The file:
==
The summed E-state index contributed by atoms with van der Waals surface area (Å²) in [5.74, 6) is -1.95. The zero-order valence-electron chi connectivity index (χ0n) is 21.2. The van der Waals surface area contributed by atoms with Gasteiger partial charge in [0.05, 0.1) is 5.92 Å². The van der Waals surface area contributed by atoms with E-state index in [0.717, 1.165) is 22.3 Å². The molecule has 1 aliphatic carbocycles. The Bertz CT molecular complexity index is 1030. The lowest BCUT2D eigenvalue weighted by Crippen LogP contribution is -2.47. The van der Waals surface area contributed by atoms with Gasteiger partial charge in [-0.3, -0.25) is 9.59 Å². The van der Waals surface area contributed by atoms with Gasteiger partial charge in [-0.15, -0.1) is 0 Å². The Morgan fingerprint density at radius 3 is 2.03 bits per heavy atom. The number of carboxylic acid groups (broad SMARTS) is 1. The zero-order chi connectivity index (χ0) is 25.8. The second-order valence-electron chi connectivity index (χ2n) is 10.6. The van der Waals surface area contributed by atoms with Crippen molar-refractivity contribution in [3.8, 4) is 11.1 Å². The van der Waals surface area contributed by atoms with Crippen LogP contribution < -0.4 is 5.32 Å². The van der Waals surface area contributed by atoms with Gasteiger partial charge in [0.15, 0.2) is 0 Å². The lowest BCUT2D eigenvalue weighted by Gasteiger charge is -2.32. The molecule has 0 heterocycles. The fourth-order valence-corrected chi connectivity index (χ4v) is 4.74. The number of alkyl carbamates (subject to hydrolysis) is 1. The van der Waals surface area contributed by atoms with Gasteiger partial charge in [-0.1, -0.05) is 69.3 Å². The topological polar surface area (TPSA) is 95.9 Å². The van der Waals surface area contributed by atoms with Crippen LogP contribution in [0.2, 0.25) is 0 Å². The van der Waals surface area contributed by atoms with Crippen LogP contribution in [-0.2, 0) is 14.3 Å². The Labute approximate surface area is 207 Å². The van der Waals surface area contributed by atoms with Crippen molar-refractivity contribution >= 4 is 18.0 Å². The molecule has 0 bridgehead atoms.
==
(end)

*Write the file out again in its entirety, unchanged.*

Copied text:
The summed E-state index contributed by atoms with van der Waals surface area (Å²) in [5.74, 6) is -1.95. The zero-order valence-electron chi connectivity index (χ0n) is 21.2. The van der Waals surface area contributed by atoms with Gasteiger partial charge in [0.05, 0.1) is 5.92 Å². The van der Waals surface area contributed by atoms with E-state index in [0.717, 1.165) is 22.3 Å². The molecule has 1 aliphatic carbocycles. The Bertz CT molecular complexity index is 1030. The lowest BCUT2D eigenvalue weighted by Crippen LogP contribution is -2.47. The van der Waals surface area contributed by atoms with Gasteiger partial charge in [-0.3, -0.25) is 9.59 Å². The van der Waals surface area contributed by atoms with Gasteiger partial charge in [-0.15, -0.1) is 0 Å². The Morgan fingerprint density at radius 3 is 2.03 bits per heavy atom. The number of carboxylic acid groups (broad SMARTS) is 1. The zero-order chi connectivity index (χ0) is 25.8. The second-order valence-electron chi connectivity index (χ2n) is 10.6. The van der Waals surface area contributed by atoms with Crippen molar-refractivity contribution in [3.8, 4) is 11.1 Å². The van der Waals surface area contributed by atoms with Crippen LogP contribution < -0.4 is 5.32 Å². The van der Waals surface area contributed by atoms with Gasteiger partial charge in [0.15, 0.2) is 0 Å². The lowest BCUT2D eigenvalue weighted by Gasteiger charge is -2.32. The molecule has 0 heterocycles. The fourth-order valence-corrected chi connectivity index (χ4v) is 4.74. The number of alkyl carbamates (subject to hydrolysis) is 1. The van der Waals surface area contributed by atoms with Gasteiger partial charge in [-0.1, -0.05) is 69.3 Å². The topological polar surface area (TPSA) is 95.9 Å². The van der Waals surface area contributed by atoms with Crippen LogP contribution in [0.2, 0.25) is 0 Å². The van der Waals surface area contributed by atoms with Crippen LogP contribution in [-0.2, 0) is 14.3 Å². The Labute approximate surface area is 207 Å². The van der Waals surface area contributed by atoms with Crippen molar-refractivity contribution >= 4 is 18.0 Å². The molecule has 0 bridgehead atoms.